I love the physical beauty of the land of Israel, and also the emotional connection I feel with it based on Jewish history there.  What a powerful combination!

   There's more, but that's enough for now.  Thinking of my next visit!

ShalomBoston's Israel Resources

Comment by Devorah Landau on December 1, 2011 at 5:13pm

Eretz Yisrael is my homeland.  In no other country do I feel as comfortable; in no other country is a Jew in the majority and Judaism a priority.  On my first trip to Israel at age 11, I remember looking at everyone on a Tel Aviv street and thinking, that grocer is a Jew; that waiter is a Jew; even that police officer is a Jew.   On Friday in Jerusalem, a siren blew so everyone, religious or not, knew Shabbat was beginning.  Strangers wished me Shabbat Shalom.   As I light my chanukiyah I dream of what it must be like to celebrate Chanukah in a place where it is a national holiday.  I dream of standing in Modin, where the Maccabees fought for the right to retain Jewish practice.  I dream of spinning a s’vivon with a peh instead of shin: Nes gadol haya po! There is so much history in this tiny country, the birthplace of Judaism.

                I remember standing in awe at the Kotel.  This was a wall of the Holy Temple.  This is all that remains.  Ever since, when I daven for the rebuilding of Jerusalem, I have that in mind.   I go crazy when I hear news reports castigating Bibi Netanyahu about building in East Jerusalem or settlements in the West Bank.  I don’t understand the liberal Jewish Americans who sympathize with Palestinians.  And Palestinians have dared to deny that the Kotel was part of the Holy Temple!  Why can’t the world get that Eretz Yisrael is holy to the Jews?  All our Torah stories take place there.  Many of our mitzvot can only be done there.

                What’s more, we need to live there!  We need a place for our people to go when the world is inhospitable to us.  Even in the US, where we have freedom of religion, there have been increased incidents of anti-Semitism.  A famous White House reporter, Helen Thomas, had the unmitigated nerve to tell us to “go back where we came from.” She said she meant Eastern Europe; ironically, if we went back to where we really came from, it would be to Eretz Yisrael.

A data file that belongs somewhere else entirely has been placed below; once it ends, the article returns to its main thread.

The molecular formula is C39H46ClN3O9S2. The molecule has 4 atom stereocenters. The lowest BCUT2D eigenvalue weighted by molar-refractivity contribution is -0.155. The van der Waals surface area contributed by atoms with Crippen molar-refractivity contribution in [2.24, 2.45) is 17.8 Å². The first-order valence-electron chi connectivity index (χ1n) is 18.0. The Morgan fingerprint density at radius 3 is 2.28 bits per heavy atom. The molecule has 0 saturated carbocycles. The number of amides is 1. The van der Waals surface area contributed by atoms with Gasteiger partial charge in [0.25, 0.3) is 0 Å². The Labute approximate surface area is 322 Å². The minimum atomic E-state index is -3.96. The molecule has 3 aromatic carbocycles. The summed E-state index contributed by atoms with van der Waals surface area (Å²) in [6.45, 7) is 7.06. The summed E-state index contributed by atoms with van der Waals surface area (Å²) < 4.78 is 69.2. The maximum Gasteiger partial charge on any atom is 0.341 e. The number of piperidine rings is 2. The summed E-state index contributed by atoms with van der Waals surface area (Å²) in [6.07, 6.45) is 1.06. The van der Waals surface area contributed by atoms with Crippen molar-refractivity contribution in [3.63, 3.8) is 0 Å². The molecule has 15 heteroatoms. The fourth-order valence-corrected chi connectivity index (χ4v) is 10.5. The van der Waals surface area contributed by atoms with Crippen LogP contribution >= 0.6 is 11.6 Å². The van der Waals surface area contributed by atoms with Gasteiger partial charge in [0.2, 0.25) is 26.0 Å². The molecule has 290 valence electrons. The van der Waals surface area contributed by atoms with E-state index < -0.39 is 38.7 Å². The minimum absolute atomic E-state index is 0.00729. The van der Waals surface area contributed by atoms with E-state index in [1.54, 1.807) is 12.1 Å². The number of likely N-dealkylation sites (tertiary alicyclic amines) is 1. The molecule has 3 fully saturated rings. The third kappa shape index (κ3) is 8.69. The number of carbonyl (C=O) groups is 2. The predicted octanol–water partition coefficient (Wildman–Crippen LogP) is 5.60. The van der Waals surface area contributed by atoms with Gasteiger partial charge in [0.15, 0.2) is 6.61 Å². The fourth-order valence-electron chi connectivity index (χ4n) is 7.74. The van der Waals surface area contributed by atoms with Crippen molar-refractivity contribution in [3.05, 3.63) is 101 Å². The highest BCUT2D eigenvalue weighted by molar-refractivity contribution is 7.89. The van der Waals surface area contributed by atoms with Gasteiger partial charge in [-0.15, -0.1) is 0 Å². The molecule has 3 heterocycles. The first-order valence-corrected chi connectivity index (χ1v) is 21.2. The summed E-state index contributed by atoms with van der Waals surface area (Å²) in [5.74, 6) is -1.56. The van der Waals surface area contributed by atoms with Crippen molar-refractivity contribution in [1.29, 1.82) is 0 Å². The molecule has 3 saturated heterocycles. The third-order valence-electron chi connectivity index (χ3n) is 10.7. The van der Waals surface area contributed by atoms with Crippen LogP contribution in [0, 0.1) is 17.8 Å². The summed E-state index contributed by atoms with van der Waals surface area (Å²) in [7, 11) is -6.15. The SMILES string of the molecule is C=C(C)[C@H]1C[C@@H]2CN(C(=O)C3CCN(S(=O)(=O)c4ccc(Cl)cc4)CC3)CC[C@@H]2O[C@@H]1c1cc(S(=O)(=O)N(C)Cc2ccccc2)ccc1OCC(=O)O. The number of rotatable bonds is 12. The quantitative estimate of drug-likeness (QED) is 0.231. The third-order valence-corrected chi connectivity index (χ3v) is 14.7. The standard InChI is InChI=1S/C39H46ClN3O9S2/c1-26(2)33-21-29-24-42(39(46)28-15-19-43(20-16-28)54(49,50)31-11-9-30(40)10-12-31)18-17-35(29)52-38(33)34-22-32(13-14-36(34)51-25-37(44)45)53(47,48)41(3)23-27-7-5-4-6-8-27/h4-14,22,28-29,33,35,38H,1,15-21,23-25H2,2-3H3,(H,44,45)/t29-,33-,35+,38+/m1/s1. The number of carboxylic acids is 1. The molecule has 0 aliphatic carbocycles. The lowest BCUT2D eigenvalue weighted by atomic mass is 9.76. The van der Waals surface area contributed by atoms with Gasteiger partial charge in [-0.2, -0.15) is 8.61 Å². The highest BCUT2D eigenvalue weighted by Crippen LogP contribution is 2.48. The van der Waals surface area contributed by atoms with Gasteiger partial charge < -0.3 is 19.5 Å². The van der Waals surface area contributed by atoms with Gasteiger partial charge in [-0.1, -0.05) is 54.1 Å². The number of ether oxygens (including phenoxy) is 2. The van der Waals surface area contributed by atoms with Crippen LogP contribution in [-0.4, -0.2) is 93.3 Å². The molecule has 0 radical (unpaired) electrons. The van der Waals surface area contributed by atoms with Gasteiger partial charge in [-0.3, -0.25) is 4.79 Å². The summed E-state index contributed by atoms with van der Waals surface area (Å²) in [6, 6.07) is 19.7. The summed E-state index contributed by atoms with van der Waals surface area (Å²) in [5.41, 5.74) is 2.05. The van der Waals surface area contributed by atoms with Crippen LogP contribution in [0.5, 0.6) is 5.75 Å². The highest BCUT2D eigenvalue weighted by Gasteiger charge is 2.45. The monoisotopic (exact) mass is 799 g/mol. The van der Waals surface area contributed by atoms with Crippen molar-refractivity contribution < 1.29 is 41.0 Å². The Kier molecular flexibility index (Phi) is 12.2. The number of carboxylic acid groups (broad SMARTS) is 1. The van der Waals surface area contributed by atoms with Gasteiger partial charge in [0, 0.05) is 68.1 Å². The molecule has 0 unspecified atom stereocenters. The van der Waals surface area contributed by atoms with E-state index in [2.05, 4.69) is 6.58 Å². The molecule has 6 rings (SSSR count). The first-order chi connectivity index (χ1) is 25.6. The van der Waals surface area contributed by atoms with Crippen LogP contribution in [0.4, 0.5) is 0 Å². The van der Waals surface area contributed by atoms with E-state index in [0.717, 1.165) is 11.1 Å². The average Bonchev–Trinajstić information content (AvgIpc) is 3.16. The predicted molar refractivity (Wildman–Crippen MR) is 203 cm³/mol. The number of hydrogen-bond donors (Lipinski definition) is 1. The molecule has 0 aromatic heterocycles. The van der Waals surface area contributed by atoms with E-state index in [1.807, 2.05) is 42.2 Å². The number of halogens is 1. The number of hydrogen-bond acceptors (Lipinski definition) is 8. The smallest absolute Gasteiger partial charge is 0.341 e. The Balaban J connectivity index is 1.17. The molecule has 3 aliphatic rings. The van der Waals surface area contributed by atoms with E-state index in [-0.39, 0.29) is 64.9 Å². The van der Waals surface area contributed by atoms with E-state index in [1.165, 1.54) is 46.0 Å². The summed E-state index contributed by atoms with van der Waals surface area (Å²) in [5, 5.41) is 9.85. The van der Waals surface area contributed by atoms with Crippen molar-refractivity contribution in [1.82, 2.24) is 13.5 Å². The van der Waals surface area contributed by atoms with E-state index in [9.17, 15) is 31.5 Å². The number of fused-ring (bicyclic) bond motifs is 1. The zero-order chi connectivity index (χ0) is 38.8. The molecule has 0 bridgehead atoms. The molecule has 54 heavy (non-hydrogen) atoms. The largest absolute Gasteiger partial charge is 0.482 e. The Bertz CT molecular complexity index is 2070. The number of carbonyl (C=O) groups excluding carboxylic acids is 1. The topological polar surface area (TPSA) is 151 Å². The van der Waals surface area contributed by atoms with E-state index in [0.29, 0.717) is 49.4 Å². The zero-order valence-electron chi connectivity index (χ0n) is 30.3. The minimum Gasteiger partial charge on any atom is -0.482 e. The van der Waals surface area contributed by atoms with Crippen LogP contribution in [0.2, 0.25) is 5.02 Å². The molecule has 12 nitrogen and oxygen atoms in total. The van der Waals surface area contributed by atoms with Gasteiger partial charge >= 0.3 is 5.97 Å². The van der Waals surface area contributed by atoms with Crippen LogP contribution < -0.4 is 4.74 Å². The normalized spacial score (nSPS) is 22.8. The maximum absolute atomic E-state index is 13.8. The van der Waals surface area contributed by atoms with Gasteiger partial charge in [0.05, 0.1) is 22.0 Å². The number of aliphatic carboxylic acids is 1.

I remember standing in a hillside grove.  The tour guide encouraged us to pick figs and then succulent grapes from a vine and pop them into our mouths.   I remember the sweetness of Israeli tomatoes.  I love what they’re called in Hebrew – agbaniyot.  Even vegetables sound better in Hebrew – milafafon, anyone?  When I returned to the US, I couldn’t eat the tomatoes from our supermarket, and somehow salad seemed like a good thing to eat for breakfast.   Ditto for the thick Israeli hummus – no more Sabra brand for me.  And don’t get me started on Israeli coffee.

                                I love the Israeli people.  The soldiers who are not much older than I am but still make me feel safe.  The taxi drivers who offer political opinions and know more about  American foreign policy than I do.  The old ladies at the market who insist on sharing recipes.  The girl at the cafe who asks me if I know her cousin from Teaneck, and I do!  The bus driver who asks if I have a place to go for Shabbat.  The concierge who always gives the same directions: yashar, yashar, yashar.

I love the upbeat, optimistic Israeli attitude.  Where else do you fast during a drought and then celebrate when it rains?  Where else is the answer to everything, yiyeh b’seder?  Hashem is closer in Eretz Yisrael.  I feel His presence as the sun deepens the pink of the Jerusalem stone.  I am home.